Readers will glimpse the role of the academy in driving childlessness in the conclusion of three French demographers, who find that “highly educated women . . . are . . . more likely than less educated women to be childless.” In Austria, the editors report, “among the highly educated social scientists [precisely the kind of individuals writing this volume] . . . childlessness is almost 40%.” Of course, a woman with a deep commitment to academic achievement will likely view child-bearing as a detour. Such a woman may view even marriage as an unwelcome entanglement, a Swedish team of researchers thus adducing evidence that “highly educated women are . . . less likely to marry than less educated women.” What is more, among the highly educated women who join the professoriate, a galvanized cadre school their students in the belief (elaborated on here by Dutch authors) that “marriage oppresses women” and in the notion (here cited by a British researcher) that childlessness constitutes “a mode of ultimate feminism.”
Regardless of the country in view, the analysts here find what sociologist Ann Berrington finds in the United Kingdom: “very few individuals report that they wish to remain childless.” But a trip through the university can so focus the minds of young women on securing a credential and then consolidating a career that they delay family commitments. Limning a pattern paralleled in other countries, Berrington concludes that “as more young adult women spend extended periods in education or pursuing career opportunities . . . they may repeatedly decide to postpone childbearing until it is ‘too late.’”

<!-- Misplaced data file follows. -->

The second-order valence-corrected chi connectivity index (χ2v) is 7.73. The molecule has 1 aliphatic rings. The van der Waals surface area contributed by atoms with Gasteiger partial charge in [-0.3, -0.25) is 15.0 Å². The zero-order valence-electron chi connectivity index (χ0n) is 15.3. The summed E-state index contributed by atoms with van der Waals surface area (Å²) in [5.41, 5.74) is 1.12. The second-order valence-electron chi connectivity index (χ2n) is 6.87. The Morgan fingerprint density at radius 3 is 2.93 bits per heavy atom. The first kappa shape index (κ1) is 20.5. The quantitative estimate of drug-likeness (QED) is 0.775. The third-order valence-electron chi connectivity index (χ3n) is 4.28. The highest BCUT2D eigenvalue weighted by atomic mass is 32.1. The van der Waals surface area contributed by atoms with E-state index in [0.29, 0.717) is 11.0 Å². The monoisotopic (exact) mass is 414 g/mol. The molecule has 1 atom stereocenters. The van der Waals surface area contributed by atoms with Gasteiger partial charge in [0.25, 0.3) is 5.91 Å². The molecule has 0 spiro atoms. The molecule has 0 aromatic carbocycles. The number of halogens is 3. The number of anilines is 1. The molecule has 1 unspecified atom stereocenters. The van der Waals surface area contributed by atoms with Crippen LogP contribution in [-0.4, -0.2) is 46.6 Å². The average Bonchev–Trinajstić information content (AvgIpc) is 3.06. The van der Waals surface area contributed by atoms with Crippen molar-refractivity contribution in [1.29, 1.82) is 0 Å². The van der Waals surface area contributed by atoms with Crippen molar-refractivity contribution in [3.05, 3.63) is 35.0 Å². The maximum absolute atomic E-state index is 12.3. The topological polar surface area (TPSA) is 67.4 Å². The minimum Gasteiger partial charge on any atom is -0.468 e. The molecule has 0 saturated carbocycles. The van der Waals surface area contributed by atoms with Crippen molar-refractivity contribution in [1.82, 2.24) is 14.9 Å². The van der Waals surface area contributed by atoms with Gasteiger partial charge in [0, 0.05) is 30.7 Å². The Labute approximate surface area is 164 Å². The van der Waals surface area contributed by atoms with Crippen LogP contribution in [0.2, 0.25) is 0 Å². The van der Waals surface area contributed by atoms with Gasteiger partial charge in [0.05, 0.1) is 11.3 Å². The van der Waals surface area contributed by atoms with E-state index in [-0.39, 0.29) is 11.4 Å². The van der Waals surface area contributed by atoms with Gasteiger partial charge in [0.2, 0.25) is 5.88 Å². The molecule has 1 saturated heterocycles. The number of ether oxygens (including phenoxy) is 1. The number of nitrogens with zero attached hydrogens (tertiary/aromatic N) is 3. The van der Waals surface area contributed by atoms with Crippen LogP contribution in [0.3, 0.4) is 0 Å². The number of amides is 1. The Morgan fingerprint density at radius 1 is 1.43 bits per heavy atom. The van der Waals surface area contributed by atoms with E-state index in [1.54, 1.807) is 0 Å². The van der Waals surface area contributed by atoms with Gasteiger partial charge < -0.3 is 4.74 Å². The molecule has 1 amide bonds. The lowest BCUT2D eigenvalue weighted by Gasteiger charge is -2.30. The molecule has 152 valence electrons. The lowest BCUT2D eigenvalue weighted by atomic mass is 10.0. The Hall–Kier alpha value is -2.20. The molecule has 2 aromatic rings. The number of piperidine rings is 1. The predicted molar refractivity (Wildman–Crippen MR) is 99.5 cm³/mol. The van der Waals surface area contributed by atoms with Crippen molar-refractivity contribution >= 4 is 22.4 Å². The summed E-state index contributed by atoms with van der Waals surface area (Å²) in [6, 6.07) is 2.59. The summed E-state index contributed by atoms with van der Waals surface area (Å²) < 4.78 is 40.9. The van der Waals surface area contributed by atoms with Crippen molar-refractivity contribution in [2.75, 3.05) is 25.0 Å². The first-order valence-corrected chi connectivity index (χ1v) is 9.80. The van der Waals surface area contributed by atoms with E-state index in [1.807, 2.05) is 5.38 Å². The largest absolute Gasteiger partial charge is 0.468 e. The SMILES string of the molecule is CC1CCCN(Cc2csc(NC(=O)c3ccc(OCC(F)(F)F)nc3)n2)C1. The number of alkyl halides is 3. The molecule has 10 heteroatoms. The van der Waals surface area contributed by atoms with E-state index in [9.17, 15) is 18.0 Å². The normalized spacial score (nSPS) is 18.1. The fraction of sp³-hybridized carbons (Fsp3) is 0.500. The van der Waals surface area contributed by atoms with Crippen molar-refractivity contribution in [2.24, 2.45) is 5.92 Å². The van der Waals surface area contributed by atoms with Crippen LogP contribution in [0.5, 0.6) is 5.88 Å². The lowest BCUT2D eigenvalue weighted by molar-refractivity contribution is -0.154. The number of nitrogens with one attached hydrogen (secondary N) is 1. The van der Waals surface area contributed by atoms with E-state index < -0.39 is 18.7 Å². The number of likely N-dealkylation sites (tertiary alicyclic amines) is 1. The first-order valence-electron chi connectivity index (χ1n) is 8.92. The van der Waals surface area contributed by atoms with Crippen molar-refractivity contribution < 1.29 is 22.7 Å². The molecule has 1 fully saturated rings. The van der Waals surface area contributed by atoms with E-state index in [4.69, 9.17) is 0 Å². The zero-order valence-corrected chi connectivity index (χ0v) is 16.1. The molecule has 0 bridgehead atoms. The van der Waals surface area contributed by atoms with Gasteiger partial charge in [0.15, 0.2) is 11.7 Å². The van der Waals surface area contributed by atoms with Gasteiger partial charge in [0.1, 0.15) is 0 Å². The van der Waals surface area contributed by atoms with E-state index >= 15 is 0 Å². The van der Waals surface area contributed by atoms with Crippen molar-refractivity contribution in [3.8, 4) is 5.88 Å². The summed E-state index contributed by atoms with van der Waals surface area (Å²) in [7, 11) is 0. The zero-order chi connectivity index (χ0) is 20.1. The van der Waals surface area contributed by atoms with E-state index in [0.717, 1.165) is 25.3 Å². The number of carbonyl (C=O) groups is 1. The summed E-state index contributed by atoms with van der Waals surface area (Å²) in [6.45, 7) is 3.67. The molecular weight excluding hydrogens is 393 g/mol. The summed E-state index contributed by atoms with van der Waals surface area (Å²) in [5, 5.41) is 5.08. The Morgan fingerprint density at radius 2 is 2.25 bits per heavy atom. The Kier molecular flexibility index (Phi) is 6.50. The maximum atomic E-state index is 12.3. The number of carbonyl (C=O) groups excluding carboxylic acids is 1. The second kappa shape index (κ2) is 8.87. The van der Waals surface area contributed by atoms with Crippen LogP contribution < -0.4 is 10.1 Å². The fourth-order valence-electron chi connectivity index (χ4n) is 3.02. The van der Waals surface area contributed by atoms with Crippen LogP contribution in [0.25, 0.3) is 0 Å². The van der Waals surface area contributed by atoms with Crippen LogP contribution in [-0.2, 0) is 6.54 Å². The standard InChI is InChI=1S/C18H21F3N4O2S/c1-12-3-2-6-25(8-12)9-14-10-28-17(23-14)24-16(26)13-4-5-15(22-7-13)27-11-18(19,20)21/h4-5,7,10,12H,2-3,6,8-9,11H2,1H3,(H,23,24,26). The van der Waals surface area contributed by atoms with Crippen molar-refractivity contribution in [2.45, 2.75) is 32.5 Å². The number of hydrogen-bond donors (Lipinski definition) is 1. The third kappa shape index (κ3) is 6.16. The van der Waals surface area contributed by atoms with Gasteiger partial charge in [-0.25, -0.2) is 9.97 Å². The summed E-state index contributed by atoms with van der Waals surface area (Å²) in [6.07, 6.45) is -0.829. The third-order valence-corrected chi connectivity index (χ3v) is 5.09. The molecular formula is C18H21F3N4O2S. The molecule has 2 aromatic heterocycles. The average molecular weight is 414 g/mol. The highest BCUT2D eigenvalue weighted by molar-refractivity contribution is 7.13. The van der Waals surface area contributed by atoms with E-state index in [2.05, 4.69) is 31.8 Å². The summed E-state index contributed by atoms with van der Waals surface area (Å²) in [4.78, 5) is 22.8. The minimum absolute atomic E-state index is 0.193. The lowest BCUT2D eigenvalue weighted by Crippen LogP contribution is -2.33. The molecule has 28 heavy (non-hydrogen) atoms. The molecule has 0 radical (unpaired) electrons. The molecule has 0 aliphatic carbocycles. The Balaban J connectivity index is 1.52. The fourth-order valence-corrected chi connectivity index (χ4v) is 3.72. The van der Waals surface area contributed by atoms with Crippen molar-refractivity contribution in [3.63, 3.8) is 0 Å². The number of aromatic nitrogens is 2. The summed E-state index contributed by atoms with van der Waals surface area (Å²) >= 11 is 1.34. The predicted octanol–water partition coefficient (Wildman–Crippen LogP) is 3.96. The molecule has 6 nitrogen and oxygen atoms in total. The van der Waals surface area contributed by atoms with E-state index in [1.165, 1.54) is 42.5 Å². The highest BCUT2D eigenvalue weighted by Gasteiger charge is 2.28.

The widespread availability in Europe and the United States of Assisted Reproductive Technology (ART)—covered in two chapters here—has redefined “too late.” A candid German sociologist complains, however, that “the success rates of [ART] fertility treatments tend to be overstated, while the emotional strain . . . is often understated.” In any case, it is neither ART’s low success rate nor its high degree of accompanying emotional strain that most arouses the concern of the editors. Instead, the editors reserve their anguish for the perceived lack of “social justice” in nations that deny ART to cohabiting couples, same-sex couples, and singles, so that only the rich among these groups can evade the restrictions by “crossing the border and seeking out ART in more liberal countries.” The editors also avert their eyes from the real social injustice ART visits upon the desperately impoverished third-world women exploited—virtually enslaved—by wealthy Europeans and Americans who rent their wombs, thus giving the modern world a form of child-making even more dehumanizing than the factory-reproduction Huxley depicts in his novel.